Sharma enlisted Avaya as a provider for IP telephony, which would enable the company to connect systems across different company buildings. Backbone Cisco core and edge switches, a four layer IBM blade server set- up, and over 70 VMware virtual servers were also installed. With licenses having been a previous challenge for Gulftainer, Sharma inked a Microsoft Enterprise agreement to allow the company to move flexibly between software updates. From a security perspective, Gulftainer had faced an increasing number of targeted attacks, so Sharma selected Trend Micro’s Enterprise Security Suite and Fortinet’s Fortigate firewall in the hope of shoring up defences.
In terms of Gulftainer’s on-the-ground operations, as well as the need for requisite infrastructure to streamline operations, it was also important to optimise the firm’s TOS – terminal operating system. Sharma decided to implement Tata’s Mach solution in a “system-driven” selection process. With mobility an important part of the solution to ensure swifter communications and delivery of service between staff, the IT team organised 20 workshops between service providers and business users.
Getting users across the business to accept changes proved a challenge. Although senior management had been the instigators for the changes, they, along with general business users, took time to be convinced of the merits and ease of the new technology. “We ran internal awareness programmes, gave our technical staff external training courses, and were given separate training from the vendors,” Sharma says. “There is no big bang when it comes to introducing technology and process change. You have to align the two and complete them in stages. The move from on-premise to cloud, for instance, takes time.”
Patience has been needed throughout the introduction of the new changes, but Gulftainer has already felt a number of large benefits. With the overall infrastructure update still taking place, Sharma is able to draw great satisfaction from the work, which has saved the company well over $500,000 over the last three years, with 100 projects completed in that time. The company’s infrastructure is now unrecognisable compared to its original state, and is equipped to support Gulftainer’s expanding operations. “We have ports in Lebanon, Brazil, three in Iraq, Russia and Jeddah,” Sharma says. In addition to these bases, the company is now the first Middle Eastern firm with a UAE presence to be also running operations in Florida.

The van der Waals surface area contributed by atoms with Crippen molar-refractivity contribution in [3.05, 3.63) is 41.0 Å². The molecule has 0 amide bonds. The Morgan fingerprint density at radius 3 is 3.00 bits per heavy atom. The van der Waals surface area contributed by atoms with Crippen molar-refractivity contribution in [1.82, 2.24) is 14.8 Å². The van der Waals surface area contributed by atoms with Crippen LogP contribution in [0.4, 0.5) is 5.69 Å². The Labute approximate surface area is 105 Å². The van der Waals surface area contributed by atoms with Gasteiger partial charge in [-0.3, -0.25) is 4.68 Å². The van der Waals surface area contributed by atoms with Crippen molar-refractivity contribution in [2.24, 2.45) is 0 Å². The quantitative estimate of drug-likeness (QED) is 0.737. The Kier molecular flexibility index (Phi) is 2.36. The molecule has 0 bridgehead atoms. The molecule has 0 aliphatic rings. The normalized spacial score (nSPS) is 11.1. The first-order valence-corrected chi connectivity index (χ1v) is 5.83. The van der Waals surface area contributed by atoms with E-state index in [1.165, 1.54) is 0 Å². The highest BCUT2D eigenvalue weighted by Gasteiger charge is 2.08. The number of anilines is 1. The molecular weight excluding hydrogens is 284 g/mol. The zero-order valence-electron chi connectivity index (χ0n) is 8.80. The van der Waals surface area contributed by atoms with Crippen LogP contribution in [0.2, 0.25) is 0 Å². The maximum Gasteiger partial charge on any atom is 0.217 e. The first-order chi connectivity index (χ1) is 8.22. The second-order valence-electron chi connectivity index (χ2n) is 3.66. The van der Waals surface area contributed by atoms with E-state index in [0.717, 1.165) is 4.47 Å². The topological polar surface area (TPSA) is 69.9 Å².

The introduction of a centralised email exchange server – combining IBM, Microsoft and Cisco products – has provided a common platform for communication, while Polycom’s unified communications technology has facilitated long-distance meetings.
The enhancements to Gulftainer’s network have resulted in a higher level of availability, as well as a vast reduction in downtime, of which there has been none for six months. “Beforehand we had suffered damaging spells of downtime for two to three years,” Sharma says. “Eradicating that has been a massive value-add for on-the-ground operations.”
Another tangible saving that Gulftainer has made is through the use of managed print services, which previously accounted for roughly an $8,000 monthly expenditure. “This has also helped us to reduce our carbon footprint, so it’s a fantastic change,” Sharma says. An additional boost in that respect has been the introduction of the 70 virtualised VMware servers, which has cut back on the cost of physical servers as well as saving energy. Following these drastic changes, Gulftainer has finally achieved the quality and breadth of IT that a company of its strong heritage deserves.